With the exception of Africa, the highest percentage of HIV infections are found in high-risk groups such as drugs users, prostitutes, the transgender community, gay men, street children or prisoners. They encounter more stigmatisation and discrimination than other groups, which makes it harder for aid to reach them.
Writer Colet van der Ven and photographer Adriaan Backer travelled around the world to give these people a voice: women in patriarchal Tadzhikistan, victims of political violence in Kenya, black homosexuals in the deeply religious southern states of America, transgenders in India, (ex-)prisoners in South Africa and drug users in Myanmar. They also interviewed a representative of the first generation of AIDS patients in the Netherlands and a female refugee in the Ukraine.
A powerful plea to break through the taboo surrounding HIV and AIDS in stigmatised high-risk groups
Portraits of people with HIV and AIDS in the most vulnerable subcultures
Unique series of reports from all over the world with intimate and powerful photographs
Appears in the run-up to the International Aids Conference in Amsterdam from 23 to 27 July 2018
120 colour, 80 b/w images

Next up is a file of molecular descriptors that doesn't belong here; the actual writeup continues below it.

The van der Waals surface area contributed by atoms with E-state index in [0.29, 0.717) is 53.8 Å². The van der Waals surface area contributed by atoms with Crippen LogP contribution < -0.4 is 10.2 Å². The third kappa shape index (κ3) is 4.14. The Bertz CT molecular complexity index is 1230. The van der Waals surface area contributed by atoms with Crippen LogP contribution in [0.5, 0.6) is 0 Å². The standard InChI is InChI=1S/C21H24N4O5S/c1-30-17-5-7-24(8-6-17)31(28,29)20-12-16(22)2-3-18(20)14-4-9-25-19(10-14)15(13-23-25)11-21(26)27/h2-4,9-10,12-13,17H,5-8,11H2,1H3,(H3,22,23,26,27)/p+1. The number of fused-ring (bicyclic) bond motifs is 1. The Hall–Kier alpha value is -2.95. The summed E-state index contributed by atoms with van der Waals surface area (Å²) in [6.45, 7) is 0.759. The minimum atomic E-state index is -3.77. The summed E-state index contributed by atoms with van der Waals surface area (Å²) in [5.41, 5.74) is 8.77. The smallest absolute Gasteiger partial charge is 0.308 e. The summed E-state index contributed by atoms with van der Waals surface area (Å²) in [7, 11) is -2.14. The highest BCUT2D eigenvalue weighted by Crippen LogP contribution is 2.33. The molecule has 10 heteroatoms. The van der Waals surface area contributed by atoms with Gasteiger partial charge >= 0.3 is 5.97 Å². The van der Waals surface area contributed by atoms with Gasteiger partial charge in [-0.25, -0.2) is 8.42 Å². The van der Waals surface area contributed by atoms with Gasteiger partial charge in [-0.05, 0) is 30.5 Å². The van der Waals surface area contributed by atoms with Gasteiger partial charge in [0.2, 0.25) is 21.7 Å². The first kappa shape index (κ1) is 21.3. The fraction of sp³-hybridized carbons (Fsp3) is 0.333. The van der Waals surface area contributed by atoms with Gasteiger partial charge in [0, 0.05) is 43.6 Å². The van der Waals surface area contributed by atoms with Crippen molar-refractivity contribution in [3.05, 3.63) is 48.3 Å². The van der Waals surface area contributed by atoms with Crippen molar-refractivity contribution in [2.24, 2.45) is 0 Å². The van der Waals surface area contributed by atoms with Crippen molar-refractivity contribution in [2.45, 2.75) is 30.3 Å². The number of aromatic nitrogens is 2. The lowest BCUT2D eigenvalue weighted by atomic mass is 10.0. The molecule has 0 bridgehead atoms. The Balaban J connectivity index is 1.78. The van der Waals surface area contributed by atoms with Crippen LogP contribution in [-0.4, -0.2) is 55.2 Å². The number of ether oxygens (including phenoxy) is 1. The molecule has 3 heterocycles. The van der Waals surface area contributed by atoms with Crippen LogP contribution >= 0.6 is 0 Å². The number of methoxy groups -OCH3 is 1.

About the Authors
Colet van der Ven worked for many years in international aid organisations, in India and Haiti among other countries. Since 1985 she has written for various Dutch newspapers and journals. She has published nine books, including Het kwaad en ik (Evil and I), an exploration into the roots of violence. She has also worked as a radio and television presenter.
Adriaan Backer has been active for twenty years now as a documentary photographer. He has worked for several relief organisations and his photographs have appeared in various daily newspapers and weeklies. Together with Ricus Dullaert he produced A Call to Witness, about AIDS in South Africa. With Colet van der Ven he published Slagschaduwen, erfenis van een koloniaal verleden (Cast shadows, legacy of a colonial past) on the traces left by slavery in present-day Curacao. Foreword is by international AIDS expert Peter Piot.
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